She goes on to describe that specifically for B2B this should be vetted for primary, secondary and tertiary markets (partners, customers and suppliers) and to be nimble to react to a morphing customer profile. If you are the PR equivalent of Alfred Einhorn, you need to be more agile.
An important part of the development and re-evaluation of these profiles and segments is thorough research, to include listening to people / platforms to understand how you and your products / services are perceived.
“There really is no excuse for not knowing exactly what your PR program is doing for your business.” – Nate Hubbell, discussing B2B PR analytics
One of the strongest parts of Burke’s audioconference was her discussion of metrics. She started by defining “brothel” metrics: metrics that are fast, cheap, easy….. and of little relevance. She explained that for all of the buzz around “big data” low quality of its interpretation is oftentimes problematic.
Harvard professor Gary King writes about this phenomenon discussing Google’s “Flu Trend” program, whose algorithm predicted twice as many flu cases for a given year than actually occurred. For Google this type of snafu is an embarrassment, but for a PR pro, an error on this level could be catastrophic to a budget or to a campaign.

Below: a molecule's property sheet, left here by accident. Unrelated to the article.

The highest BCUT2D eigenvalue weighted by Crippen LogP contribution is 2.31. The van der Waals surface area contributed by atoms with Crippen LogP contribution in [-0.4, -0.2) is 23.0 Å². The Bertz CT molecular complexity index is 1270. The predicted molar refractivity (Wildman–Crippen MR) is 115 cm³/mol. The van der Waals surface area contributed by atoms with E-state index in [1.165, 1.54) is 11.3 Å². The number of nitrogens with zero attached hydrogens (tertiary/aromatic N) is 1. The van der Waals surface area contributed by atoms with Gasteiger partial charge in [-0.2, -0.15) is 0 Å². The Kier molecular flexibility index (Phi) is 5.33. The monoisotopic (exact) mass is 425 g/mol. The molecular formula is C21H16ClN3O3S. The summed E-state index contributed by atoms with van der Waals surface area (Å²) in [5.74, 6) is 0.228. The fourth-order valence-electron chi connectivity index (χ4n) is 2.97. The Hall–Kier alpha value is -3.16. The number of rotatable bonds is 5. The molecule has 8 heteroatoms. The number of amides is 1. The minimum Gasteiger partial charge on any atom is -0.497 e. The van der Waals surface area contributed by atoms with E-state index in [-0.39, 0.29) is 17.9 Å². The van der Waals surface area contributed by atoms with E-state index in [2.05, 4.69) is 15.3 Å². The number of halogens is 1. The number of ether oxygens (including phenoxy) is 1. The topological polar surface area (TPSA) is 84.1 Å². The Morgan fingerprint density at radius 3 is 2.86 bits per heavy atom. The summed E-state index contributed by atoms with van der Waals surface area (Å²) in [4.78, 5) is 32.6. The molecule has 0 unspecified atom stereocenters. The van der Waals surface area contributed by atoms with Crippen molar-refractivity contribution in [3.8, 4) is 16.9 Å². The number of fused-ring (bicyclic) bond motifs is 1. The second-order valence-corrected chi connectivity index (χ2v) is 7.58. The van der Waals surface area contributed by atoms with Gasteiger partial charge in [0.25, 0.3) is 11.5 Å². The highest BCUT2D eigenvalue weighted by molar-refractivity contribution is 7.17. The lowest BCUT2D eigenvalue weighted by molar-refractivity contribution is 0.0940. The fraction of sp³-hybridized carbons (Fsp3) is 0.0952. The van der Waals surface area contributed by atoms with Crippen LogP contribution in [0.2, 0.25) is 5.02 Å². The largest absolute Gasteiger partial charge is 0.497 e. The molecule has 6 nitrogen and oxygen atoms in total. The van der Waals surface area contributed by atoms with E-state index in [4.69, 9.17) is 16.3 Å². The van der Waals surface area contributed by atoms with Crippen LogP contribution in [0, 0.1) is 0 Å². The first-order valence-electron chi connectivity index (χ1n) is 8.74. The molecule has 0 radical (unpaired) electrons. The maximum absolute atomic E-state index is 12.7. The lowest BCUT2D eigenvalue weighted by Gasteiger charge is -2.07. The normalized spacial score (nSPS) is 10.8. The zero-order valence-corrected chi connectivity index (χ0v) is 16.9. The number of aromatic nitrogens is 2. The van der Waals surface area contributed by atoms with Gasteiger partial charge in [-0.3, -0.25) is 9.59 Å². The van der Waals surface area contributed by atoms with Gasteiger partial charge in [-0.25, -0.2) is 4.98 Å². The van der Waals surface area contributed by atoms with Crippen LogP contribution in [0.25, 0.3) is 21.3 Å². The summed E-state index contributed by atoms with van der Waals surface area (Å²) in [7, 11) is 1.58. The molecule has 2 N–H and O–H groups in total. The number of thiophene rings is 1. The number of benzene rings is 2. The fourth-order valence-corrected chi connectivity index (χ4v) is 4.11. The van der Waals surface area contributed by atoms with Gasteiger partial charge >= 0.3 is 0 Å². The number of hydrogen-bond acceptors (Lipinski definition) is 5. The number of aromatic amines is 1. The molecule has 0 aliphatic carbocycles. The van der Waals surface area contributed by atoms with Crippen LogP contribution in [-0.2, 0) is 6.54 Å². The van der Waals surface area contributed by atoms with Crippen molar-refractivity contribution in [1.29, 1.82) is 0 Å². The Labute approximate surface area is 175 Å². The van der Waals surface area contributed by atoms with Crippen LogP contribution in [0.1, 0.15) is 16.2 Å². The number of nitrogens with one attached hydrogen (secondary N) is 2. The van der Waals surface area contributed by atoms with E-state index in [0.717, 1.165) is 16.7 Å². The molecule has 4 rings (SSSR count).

Burke says that beyond free analytics, B2B PR practitioners need to understand specifically how PR fits into the sales funnel, and then find “correlating points” to interject calls to action. She share that phrases such as “how did you hear about us?” and “was this helpful for you?” can help specifically to tie PR tactics to outcomes.
David Rockland of Ketchum shares a congruent viewpoint when he recommends siloing PR measurement into three aspects:
- Outputs (reach, content)
- Outcomes (knowledge, opinion, attitude)
- Business Results (added value)
Understanding the business results of PR tactics is the missing link to how PR has been traditionally viewed, and is especially true in a specialization like B2B that offers much less publicly-available feedback.
“The role of PR firms within B2B organizations has shifted from simply disseminating news to sharing insight relevant to core constituencies.” – The Council of Public Relations Firms, on B2B public relations
Here’s a quick thought experiment: if 60 percent of B2B executives make a purchase decision before speaking to anyone, then how do they come to a decision?
I used to research everything I could on the Internet, find a list of prospects, lowball my price and shoot off emails with the specs of my proposal to prospective vendors for review. I suspect that this is similar (more or less) to what a lot of executives do (although I was very small time relative to many).
The point I want to make is that content largely informed my decision about the suitability of any particular vendor for my needs. If you weren’t publishing stuff online and hitting my pain points I wouldn’t even contact you. Whether you agree with my characterization of the buying decision process, the role of content to inform B2B publics is pretty uncontroversial. DeSantis Breindel articulates this fact much more stylishly when they say that “content is the new creative.”